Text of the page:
Only one out of four of the most active Catholics in the Washington archdiocese goes to confession more than once or twice a year, according to an archdiocesan survey of religious practices and attitudes of lay Catholics released last month.

Of the 8,577 Catholics from 90 parishes who responded to the church-sponsored survey, 97 percent said they attended mass at least once a week, with 29 percent attending more than once each week.

The findings are compiled from questionnaires voluntarily completed by parishioners and are not a scientific sample. "It's a good picture of those who attend mass on a regular basis," said the Rev. William English of the archdiocesan Secretariat for Parish Life and Worship, who coordinated the project.

"It didn't get out to those who don't attend mass on a regular basis," he added. National studies of Catholic life indicate that approximately 44 percent of adult Catholics attend mass weekly.

English said the sharp decline in going to confession, now known as the sacrament of penance, even among the most faithful Catholics, was "consistent with the priests' experience in the average parish."

Sixty-one percent of the respondents are women; 60 percent are over age 45; 87 percent are white; 66 percent said they are now married, while 7 percent are separated or divorced.

Responding to a series of attitudinal questions, 29 percent of this group of most active Catholics said their Catholicism has "no influence" on their attitude toward the issue of nuclear disarmament. The nation's Catholic bishops four years ago adopted a widely publicized pastoral letter condemning nuclear warfare and calling for disarmament efforts.

Only 31 percent of the questionnaire's respondents indicated that their bishops' teachings had much impact on their thinking about the issue. "It takes a while for the church's teaching to work its way down to the pulpit and into the church's life," English said of this response.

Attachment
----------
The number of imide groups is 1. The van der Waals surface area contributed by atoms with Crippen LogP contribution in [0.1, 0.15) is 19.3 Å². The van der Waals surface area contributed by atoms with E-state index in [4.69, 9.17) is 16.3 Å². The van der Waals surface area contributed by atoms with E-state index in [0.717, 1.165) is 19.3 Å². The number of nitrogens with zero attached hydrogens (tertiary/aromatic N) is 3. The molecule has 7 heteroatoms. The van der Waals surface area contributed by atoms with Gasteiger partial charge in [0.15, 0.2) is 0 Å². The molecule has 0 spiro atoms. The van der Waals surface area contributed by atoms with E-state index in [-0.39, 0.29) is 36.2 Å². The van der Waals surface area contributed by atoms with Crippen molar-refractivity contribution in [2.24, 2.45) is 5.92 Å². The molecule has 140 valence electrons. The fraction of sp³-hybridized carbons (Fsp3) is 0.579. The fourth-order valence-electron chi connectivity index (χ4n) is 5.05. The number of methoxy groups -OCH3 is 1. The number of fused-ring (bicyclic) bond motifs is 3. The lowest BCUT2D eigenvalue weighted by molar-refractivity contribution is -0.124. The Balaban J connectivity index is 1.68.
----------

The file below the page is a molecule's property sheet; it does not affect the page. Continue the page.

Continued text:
On other issues, 35 percent said being Catholic did not substantially influence their "praying and reading the scripture at home." While 50 percent said their Catholicism influenced their voting in state and federal elections, 35 percent said the church had little or no influence on their vote.

In a section in which respondents were asked to rate the church's response to the needs of 15 categories of people, 62 percent said AIDS patients and their families were being neglected by the church, along with single adults (55 percent), single parents (53 percent), divorced and separated persons (44 percent) and lesbian and gay persons (42 percent).

Among the groups "more than adequately responded to" by the church were the "financially well-off" (56 percent), "the poor" (53 percent), married couples with young children (52 percent), senior citizens (47 percent), Hispanics (43 percent) and blacks (37 percent).

Three out of four of those filling out the 69-question multiple-choice survey form agreed that parish priests should be freed from administrative details to spend more time in pastoral care.

English said he expected priests would take this finding to their parishioners and say, "This is what the survey says you want. Let's try to find some way of working it out so it can happen."

English said he found "most encouraging" the fact that 68 percent said the Sunday sermon affects the way they live their lives.

"Of course, that's the opinion of the people who come to mass every Sunday," he said. "It would have been marvelous if we could have gotten the opinion of those who stay away."